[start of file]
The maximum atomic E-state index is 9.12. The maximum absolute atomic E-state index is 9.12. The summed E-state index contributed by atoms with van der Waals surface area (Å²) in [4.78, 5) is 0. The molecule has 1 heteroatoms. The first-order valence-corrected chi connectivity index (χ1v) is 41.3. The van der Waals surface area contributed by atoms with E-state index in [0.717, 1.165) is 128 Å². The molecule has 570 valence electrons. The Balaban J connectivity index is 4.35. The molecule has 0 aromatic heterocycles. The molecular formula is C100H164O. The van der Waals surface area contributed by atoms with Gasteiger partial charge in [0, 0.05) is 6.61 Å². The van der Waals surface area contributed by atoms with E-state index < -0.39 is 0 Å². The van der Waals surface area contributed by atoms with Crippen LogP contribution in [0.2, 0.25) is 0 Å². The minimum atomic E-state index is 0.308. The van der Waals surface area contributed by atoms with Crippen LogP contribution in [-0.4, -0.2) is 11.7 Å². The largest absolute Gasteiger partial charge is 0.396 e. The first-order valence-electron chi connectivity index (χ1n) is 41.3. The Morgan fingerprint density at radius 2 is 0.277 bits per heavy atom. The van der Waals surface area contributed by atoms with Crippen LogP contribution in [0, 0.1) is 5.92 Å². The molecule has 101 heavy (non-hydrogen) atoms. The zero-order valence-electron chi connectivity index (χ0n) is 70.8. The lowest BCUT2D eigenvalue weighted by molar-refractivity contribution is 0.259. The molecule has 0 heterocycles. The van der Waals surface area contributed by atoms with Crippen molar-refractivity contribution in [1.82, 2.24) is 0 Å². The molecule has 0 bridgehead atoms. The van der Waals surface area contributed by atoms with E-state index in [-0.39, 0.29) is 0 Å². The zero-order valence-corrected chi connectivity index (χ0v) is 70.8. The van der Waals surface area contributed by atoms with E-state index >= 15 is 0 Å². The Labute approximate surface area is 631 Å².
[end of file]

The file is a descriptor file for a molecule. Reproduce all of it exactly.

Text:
The maximum atomic E-state index is 9.12. The maximum absolute atomic E-state index is 9.12. The summed E-state index contributed by atoms with van der Waals surface area (Å²) in [4.78, 5) is 0. The molecule has 1 heteroatoms. The first-order valence-corrected chi connectivity index (χ1v) is 41.3. The van der Waals surface area contributed by atoms with E-state index in [0.717, 1.165) is 128 Å². The molecule has 570 valence electrons. The Balaban J connectivity index is 4.35. The molecule has 0 aromatic heterocycles. The molecular formula is C100H164O. The van der Waals surface area contributed by atoms with Gasteiger partial charge in [0, 0.05) is 6.61 Å². The van der Waals surface area contributed by atoms with E-state index < -0.39 is 0 Å². The van der Waals surface area contributed by atoms with Crippen LogP contribution in [0.2, 0.25) is 0 Å². The minimum atomic E-state index is 0.308. The van der Waals surface area contributed by atoms with Crippen LogP contribution in [-0.4, -0.2) is 11.7 Å². The largest absolute Gasteiger partial charge is 0.396 e. The first-order valence-electron chi connectivity index (χ1n) is 41.3. The Morgan fingerprint density at radius 2 is 0.277 bits per heavy atom. The van der Waals surface area contributed by atoms with Crippen LogP contribution in [0, 0.1) is 5.92 Å². The molecule has 101 heavy (non-hydrogen) atoms. The zero-order valence-electron chi connectivity index (χ0n) is 70.8. The lowest BCUT2D eigenvalue weighted by molar-refractivity contribution is 0.259. The molecule has 0 heterocycles. The van der Waals surface area contributed by atoms with Crippen molar-refractivity contribution in [1.82, 2.24) is 0 Å². The molecule has 0 bridgehead atoms. The van der Waals surface area contributed by atoms with E-state index in [-0.39, 0.29) is 0 Å². The zero-order valence-corrected chi connectivity index (χ0v) is 70.8. The van der Waals surface area contributed by atoms with E-state index >= 15 is 0 Å². The Labute approximate surface area is 631 Å².